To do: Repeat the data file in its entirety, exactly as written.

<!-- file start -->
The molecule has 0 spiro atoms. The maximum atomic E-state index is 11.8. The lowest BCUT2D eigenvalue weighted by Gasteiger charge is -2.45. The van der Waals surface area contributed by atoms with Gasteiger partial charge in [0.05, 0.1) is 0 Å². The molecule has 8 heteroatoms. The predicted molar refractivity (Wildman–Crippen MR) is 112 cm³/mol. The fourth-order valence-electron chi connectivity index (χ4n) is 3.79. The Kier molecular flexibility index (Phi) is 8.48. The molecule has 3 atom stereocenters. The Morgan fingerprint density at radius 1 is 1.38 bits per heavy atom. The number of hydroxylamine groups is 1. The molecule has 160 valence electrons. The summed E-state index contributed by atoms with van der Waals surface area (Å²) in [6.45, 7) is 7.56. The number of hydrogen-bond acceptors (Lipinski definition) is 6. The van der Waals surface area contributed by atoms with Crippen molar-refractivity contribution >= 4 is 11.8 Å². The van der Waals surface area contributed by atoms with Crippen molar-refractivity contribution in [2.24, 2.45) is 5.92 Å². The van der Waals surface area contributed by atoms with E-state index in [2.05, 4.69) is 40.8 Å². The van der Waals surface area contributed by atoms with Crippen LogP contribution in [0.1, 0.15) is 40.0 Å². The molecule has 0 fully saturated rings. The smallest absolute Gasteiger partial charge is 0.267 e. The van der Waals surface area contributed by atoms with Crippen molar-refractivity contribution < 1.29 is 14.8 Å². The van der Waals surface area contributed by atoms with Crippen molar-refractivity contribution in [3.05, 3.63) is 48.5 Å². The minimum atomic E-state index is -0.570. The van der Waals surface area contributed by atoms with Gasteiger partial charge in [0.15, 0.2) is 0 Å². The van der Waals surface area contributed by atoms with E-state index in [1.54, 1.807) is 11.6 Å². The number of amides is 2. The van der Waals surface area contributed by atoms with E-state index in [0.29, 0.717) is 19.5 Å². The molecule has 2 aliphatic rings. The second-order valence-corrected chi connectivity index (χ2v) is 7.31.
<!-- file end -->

The molecule has 0 spiro atoms. The maximum atomic E-state index is 11.8. The lowest BCUT2D eigenvalue weighted by Gasteiger charge is -2.45. The van der Waals surface area contributed by atoms with Gasteiger partial charge in [0.05, 0.1) is 0 Å². The molecule has 8 heteroatoms. The predicted molar refractivity (Wildman–Crippen MR) is 112 cm³/mol. The fourth-order valence-electron chi connectivity index (χ4n) is 3.79. The Kier molecular flexibility index (Phi) is 8.48. The molecule has 3 atom stereocenters. The Morgan fingerprint density at radius 1 is 1.38 bits per heavy atom. The number of hydroxylamine groups is 1. The molecule has 160 valence electrons. The summed E-state index contributed by atoms with van der Waals surface area (Å²) in [6.45, 7) is 7.56. The number of hydrogen-bond acceptors (Lipinski definition) is 6. The van der Waals surface area contributed by atoms with Crippen molar-refractivity contribution >= 4 is 11.8 Å². The van der Waals surface area contributed by atoms with Crippen molar-refractivity contribution in [2.24, 2.45) is 5.92 Å². The van der Waals surface area contributed by atoms with E-state index in [2.05, 4.69) is 40.8 Å². The van der Waals surface area contributed by atoms with Crippen LogP contribution in [0.1, 0.15) is 40.0 Å². The molecule has 0 fully saturated rings. The smallest absolute Gasteiger partial charge is 0.267 e. The van der Waals surface area contributed by atoms with Crippen molar-refractivity contribution < 1.29 is 14.8 Å². The van der Waals surface area contributed by atoms with Crippen molar-refractivity contribution in [3.05, 3.63) is 48.5 Å². The minimum atomic E-state index is -0.570. The van der Waals surface area contributed by atoms with Gasteiger partial charge in [0.15, 0.2) is 0 Å². The van der Waals surface area contributed by atoms with E-state index in [1.54, 1.807) is 11.6 Å². The number of amides is 2. The van der Waals surface area contributed by atoms with E-state index in [0.29, 0.717) is 19.5 Å². The molecule has 2 aliphatic rings. The second-order valence-corrected chi connectivity index (χ2v) is 7.31.